# Pseudorandom function of different keys Could someone explain to me how they formulated the equation and how it equals to $0^{n}$ (like what F(x, x) equals to or how they cancel each other out?) on the first box and if its related to the second. I know that PRF output plus itself would make all the bits 0, so $F_K(x) + F_K(x) = 0^{n}$

As kodlu previously said, this text is confusing because it uses the name $$F$$ for two different things. For clarity, I'll use

• $$P$$ (rather than $$F$$) for a function that we already know (or assume) is an n-bit pseudorandom function. Typically a pseudorandom function "encrypts" a n-bit plaintext block to a n-bit ciphertext block using a k-bit key.
• $$M$$ (rather than $$F$$) for any function that we are trying to prove either definitely is or definitely is not a pseudorandom function. As the attacker, you win if you can find any way to distinguish $$M$$ from a random oracle -- in other words, you win if you can show that candidate $$M$$ definitely is not a pseudorandom function.
• $$D$$ is a "function of a function" that can be applied to any keyed function $$M$$. The text leaves unstated a few details that it expects you to fill in, but to be explicit (where + represents xor): $$D(M, K, K', x, y) = \begin{cases} 1, & \mbox{if } M_{K, K'}(x,x) + M_{K, K'}(x,y) + M_{K, K'}(y,x) + M_{K, K'}(y,y) = 0^n \\ 0, & \mbox{otherwise} \end{cases}$$

We separately apply $$D$$ to two different things: first we set $$M$$ to a true random oracle $$R$$ (or a pseudorandom function $$P$$, which should give the same results) and calculate D, and then we set $$M$$ to the function $$G$$ given in the problem and calculate D. (When D calls the random oracle with the two keys of length k and the two inputs of length n, we concatenate the keys and we concatenate the inputs to call a random oracle with one key of length 2k and one input of length 2n and we only use the first n bits of the output of the oracle).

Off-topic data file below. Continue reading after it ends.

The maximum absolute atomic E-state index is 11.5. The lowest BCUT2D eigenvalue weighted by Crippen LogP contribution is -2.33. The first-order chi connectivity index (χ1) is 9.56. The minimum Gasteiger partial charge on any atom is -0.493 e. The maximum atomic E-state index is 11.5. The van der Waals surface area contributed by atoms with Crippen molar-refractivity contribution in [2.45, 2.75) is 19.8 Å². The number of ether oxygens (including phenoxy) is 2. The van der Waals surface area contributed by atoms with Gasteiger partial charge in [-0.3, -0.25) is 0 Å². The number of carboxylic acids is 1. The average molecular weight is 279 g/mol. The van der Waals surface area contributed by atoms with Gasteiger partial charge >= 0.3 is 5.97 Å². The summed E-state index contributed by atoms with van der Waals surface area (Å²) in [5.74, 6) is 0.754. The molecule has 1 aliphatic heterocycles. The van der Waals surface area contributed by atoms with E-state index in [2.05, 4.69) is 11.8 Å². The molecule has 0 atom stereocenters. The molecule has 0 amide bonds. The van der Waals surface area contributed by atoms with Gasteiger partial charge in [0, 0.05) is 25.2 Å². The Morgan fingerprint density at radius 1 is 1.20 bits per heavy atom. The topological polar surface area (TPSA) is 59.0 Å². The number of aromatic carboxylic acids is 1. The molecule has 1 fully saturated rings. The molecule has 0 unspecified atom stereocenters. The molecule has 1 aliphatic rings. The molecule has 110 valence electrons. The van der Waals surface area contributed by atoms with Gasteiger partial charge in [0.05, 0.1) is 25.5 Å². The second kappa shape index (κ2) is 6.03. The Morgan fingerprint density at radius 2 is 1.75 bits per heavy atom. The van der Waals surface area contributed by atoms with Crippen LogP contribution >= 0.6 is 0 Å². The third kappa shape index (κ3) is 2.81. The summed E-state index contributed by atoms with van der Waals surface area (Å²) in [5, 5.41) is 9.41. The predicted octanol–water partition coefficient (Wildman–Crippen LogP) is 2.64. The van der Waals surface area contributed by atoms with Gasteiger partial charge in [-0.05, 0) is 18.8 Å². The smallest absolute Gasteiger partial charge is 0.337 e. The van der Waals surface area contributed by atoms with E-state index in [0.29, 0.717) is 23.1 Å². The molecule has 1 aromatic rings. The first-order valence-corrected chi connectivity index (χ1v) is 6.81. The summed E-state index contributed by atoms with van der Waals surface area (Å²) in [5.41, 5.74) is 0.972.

what happens if the key is the same as message such as $$F_x(x)$$.

In this particular problem and solution, we set the message independently of the key, so they are almost certainly not the same. Even if they were the same, nothing special happens. A few (old and deprecated) password hash functions set the key the same as the message: "HMACs that have the same key and message" , "HMAC SHA1 using the same value for key and message", etc.

The quantity in the second red box is clearly zero since it is a sum of an even number of $F_K(x), F_K(y), F_{K'}(x), F_{K'}(y).$

What may be confusing you is the fact that the quantity in the first red box, is a distinguisher definition for ANY keyed function but the function name $F$ was also used there.

The motivation for the definition of the distinguisher $G$ is the observation that $G$ as defined can be turned into a multilinear function by a "parallelogram" addition, as in the definition.

• Could you elaborate how the first red box for ANY keyed function works. Im a little confused how the the key is used in the PRF and what happens if the key is the same as message such $F_x(x)$. – user153882 Nov 3 '16 at 15:15